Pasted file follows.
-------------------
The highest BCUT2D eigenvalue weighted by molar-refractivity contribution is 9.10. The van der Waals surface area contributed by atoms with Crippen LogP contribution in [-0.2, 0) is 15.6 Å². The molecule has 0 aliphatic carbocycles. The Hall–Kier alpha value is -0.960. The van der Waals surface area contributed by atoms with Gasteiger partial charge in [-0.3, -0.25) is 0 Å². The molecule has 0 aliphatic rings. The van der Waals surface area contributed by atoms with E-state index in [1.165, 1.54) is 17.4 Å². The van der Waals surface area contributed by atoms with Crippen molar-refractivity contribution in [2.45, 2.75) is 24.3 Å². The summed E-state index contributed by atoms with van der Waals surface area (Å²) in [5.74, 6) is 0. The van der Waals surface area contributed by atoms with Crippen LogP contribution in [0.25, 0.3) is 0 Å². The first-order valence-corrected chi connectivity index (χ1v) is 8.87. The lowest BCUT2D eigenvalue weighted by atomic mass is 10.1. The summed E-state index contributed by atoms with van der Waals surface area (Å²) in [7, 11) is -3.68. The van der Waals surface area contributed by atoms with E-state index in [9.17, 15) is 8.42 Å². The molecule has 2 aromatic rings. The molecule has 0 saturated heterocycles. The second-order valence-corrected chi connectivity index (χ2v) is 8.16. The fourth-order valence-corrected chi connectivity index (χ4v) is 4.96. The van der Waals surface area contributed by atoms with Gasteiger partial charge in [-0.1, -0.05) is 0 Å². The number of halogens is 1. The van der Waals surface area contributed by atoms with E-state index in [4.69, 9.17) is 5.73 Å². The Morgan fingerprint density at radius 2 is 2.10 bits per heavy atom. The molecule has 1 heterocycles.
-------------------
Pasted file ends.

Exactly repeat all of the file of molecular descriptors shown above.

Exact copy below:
The highest BCUT2D eigenvalue weighted by molar-refractivity contribution is 9.10. The van der Waals surface area contributed by atoms with Crippen LogP contribution in [-0.2, 0) is 15.6 Å². The molecule has 0 aliphatic carbocycles. The Hall–Kier alpha value is -0.960. The van der Waals surface area contributed by atoms with Gasteiger partial charge in [-0.3, -0.25) is 0 Å². The molecule has 0 aliphatic rings. The van der Waals surface area contributed by atoms with E-state index in [1.165, 1.54) is 17.4 Å². The van der Waals surface area contributed by atoms with Crippen molar-refractivity contribution in [2.45, 2.75) is 24.3 Å². The summed E-state index contributed by atoms with van der Waals surface area (Å²) in [5.74, 6) is 0. The van der Waals surface area contributed by atoms with Crippen LogP contribution in [0.25, 0.3) is 0 Å². The first-order valence-corrected chi connectivity index (χ1v) is 8.87. The lowest BCUT2D eigenvalue weighted by atomic mass is 10.1. The summed E-state index contributed by atoms with van der Waals surface area (Å²) in [7, 11) is -3.68. The van der Waals surface area contributed by atoms with E-state index in [9.17, 15) is 8.42 Å². The molecule has 2 aromatic rings. The molecule has 0 saturated heterocycles. The second-order valence-corrected chi connectivity index (χ2v) is 8.16. The fourth-order valence-corrected chi connectivity index (χ4v) is 4.96. The van der Waals surface area contributed by atoms with Gasteiger partial charge in [-0.1, -0.05) is 0 Å². The number of halogens is 1. The van der Waals surface area contributed by atoms with E-state index in [4.69, 9.17) is 5.73 Å². The Morgan fingerprint density at radius 2 is 2.10 bits per heavy atom. The molecule has 1 heterocycles.